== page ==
What Does STEM Mean in Education?

STEM is an acronym that stands for science, technology, engineering and mathematics

A teacher shows students what STEM means in education

When you pursue a college degree, you want to know that the time, money and effort you're investing will prepare you well for a career after graduation. A degree isn't just a piece of paper that you frame and hang on a wall. It should be a symbol of the fact that you're equipped with the skills and knowledge you need to succeed in the area of your choosing.

If you're looking for an area of study that will prepare you for a successful career, consider entering into the STEM field. With a STEM education, you’ll be well-positioned to enter into a satisfying and lucrative field after graduation, and provides you with skills that can translate favorably to any workplace environment.

What Does STEM Mean?

Let’s start with a basic question: Exactly what does STEM mean? It's a term many are familiar with, but don’t necessarily understand. STEM is a common abbreviation for four closely connected areas of study: science, technology, engineering and mathematics. The fields are often associated due to the similarities that they share both in theory and practice.

There's been a significant push in recent years to fill STEM jobs in the United States. Despite a focus on filling STEM-related jobs, American businesses can't fill their STEM jobs at an appropriate pace. According to the National Association of Manufacturing and Deloitte, 2 million manufacturing jobs are expected to go unfilled until 2025 due to a skill gap (Deloitte Review pdf source). Despite talent crunches in some industries, the U.S. Bureau of Labor Statistics (BLS) projects that occupations in the STEM field are expected to grow by 8% by 2029, compared with 3.7% for all occupations.

Hands-On Learning in STEM Education

In Southern New Hampshire University’s (SNHU) STEM programs, courses focus on real-world tools that equip graduates to succeed in careers after they complete their education. Highly skilled faculty members bring valuable field experiences to their courses to ensure that students have the skills necessary to excel in STEM positions. SNHU is even exploring ways to utilize virtual reality experiences in a classroom environment to help STEM students enhance their knowledge.

Dr Gwen Britton with the text Dr Gwen Britton

While the field has traditionally been male-dominated, women are increasingly joining the ranks of STEM professionals. On the surface, it might seem like there is good overall gender equity in the STEM job types. Pew Research Center reports, however, that while women make up half of the STEM workforce, the number of women working in different STEM roles varies widely. High schools, universities, community programs, as well as the federal government, are taking steps to promote opportunities for both genders within STEM education in the last several years.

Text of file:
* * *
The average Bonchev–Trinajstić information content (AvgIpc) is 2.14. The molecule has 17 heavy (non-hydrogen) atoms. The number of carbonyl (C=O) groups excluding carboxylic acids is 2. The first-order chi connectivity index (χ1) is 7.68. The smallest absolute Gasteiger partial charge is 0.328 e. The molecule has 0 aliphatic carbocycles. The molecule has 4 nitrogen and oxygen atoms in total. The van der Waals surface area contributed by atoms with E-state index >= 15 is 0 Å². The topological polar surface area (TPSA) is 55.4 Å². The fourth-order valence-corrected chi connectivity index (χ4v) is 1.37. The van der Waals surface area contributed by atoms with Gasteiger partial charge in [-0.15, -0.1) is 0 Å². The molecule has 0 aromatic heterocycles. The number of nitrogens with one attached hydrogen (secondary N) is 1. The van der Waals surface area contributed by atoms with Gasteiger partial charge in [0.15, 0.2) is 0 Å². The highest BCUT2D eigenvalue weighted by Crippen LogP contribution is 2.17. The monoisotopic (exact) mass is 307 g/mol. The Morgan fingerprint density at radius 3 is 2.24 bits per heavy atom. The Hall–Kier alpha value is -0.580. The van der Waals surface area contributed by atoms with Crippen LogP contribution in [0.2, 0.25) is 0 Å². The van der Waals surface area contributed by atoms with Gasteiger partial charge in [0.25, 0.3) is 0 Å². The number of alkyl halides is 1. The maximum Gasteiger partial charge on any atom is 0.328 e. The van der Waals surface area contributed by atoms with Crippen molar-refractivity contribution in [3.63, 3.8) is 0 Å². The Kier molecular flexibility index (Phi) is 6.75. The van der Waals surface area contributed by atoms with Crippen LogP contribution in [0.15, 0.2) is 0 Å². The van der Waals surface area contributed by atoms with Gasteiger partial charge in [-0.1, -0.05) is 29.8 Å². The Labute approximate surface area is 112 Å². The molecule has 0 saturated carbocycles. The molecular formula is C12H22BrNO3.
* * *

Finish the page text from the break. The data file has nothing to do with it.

"[At SNHU], we're working to increase the number of women in the STEM program," said Dr. Gwen Britton, academic associate vice president, Global Campus - STEM and Business Programs. "We want to empower and promote the growth of women in STEM.”

The Skills You Need in Any Career

Whether or not you want to pursue a STEM job after graduation, a degree in this area can still be an asset in your future job search as a result of the skills that you develop. When you pursue a degree in this field, you're not limited to a career in science, technology, engineering or mathematics. While you'll be well prepared for one of these fields after graduation, the STEM skills that you'll develop through your studies will equip you for success in any field.

For example, due to the integration of computers and software across a variety of workplaces, having a background in technology can be very appealing to a future employer. In fact, BLS projects that computer occupations as a group are expected to grow about three times faster than average between 2019 and 2029 at 11.5%. A STEM-related degree can take you in a number of directions.

  • Information security analysts protect an organization's computer systems. Most information security analyst positions require a bachelor's degree in a computer-related, such as bachelor's degree in cyber security. According to BLS, information security analysts earned a median salary of $103,590 in 2020.
  • Software developers create applications or systems that run on a computer or another device. According to BLS, software developers earned a median salary of $110,140 in 2020. Earning a bachelor's degree in computer science is a good way to obtain the strong computer programming skills needed to excel in this career, which is predicted by BLS to grow by 22% from 2019 to 2029.
  • Computer and information research scientists design new approaches to computer technology. This field is projected to grow 15% from 2019 to 2029 according to BLS and computer and information research scientists earned a median salary of $126,830 per year in 2020. Individuals in this career often hold a master's degree in information technology or a related field.

The STEM skills that you'll develop are a valuable asset. Your education will provide vital skills, like problem solving and critical thinking, that are beneficial both in and out of the workplace. Employers are looking for candidates who know how to think creatively and innovatively and will be able to solve problems the company faces, no matter what field you pursue. In fact, people who hold a degree in a STEM field earn a higher salary on average than those who do not, even if the degree holder is not employed in a STEM job, according to a U.S. Department of Commerce report (DOC pdf source).

Dale Stokdyk is a marketer passionate about STEM higher education. Follow him on Twitter @dalestokdyk or connect on LinkedIn.

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